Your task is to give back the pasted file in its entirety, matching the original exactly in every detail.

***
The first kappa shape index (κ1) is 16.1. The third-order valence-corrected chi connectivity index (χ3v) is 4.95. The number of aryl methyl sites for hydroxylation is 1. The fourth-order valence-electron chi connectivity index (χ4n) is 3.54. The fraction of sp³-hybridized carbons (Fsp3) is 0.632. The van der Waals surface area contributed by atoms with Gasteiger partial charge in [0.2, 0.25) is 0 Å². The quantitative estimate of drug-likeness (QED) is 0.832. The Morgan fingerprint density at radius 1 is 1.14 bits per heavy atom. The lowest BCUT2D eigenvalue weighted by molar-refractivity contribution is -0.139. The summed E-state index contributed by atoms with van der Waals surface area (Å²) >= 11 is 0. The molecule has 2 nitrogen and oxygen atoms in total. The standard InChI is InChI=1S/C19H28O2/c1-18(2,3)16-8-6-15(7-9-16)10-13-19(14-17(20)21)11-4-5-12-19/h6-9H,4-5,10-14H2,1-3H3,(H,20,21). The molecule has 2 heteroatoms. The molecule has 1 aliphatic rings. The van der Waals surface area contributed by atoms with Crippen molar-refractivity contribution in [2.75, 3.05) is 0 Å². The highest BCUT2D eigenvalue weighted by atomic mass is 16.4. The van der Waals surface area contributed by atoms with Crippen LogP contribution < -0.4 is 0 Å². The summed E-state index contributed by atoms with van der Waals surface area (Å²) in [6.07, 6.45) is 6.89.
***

The first kappa shape index (κ1) is 16.1. The third-order valence-corrected chi connectivity index (χ3v) is 4.95. The number of aryl methyl sites for hydroxylation is 1. The fourth-order valence-electron chi connectivity index (χ4n) is 3.54. The fraction of sp³-hybridized carbons (Fsp3) is 0.632. The van der Waals surface area contributed by atoms with Gasteiger partial charge in [0.2, 0.25) is 0 Å². The quantitative estimate of drug-likeness (QED) is 0.832. The Morgan fingerprint density at radius 1 is 1.14 bits per heavy atom. The lowest BCUT2D eigenvalue weighted by molar-refractivity contribution is -0.139. The summed E-state index contributed by atoms with van der Waals surface area (Å²) >= 11 is 0. The molecule has 2 nitrogen and oxygen atoms in total. The standard InChI is InChI=1S/C19H28O2/c1-18(2,3)16-8-6-15(7-9-16)10-13-19(14-17(20)21)11-4-5-12-19/h6-9H,4-5,10-14H2,1-3H3,(H,20,21). The molecule has 2 heteroatoms. The molecule has 1 aliphatic rings. The van der Waals surface area contributed by atoms with Crippen molar-refractivity contribution in [2.75, 3.05) is 0 Å². The highest BCUT2D eigenvalue weighted by atomic mass is 16.4. The van der Waals surface area contributed by atoms with Crippen LogP contribution < -0.4 is 0 Å². The summed E-state index contributed by atoms with van der Waals surface area (Å²) in [6.07, 6.45) is 6.89.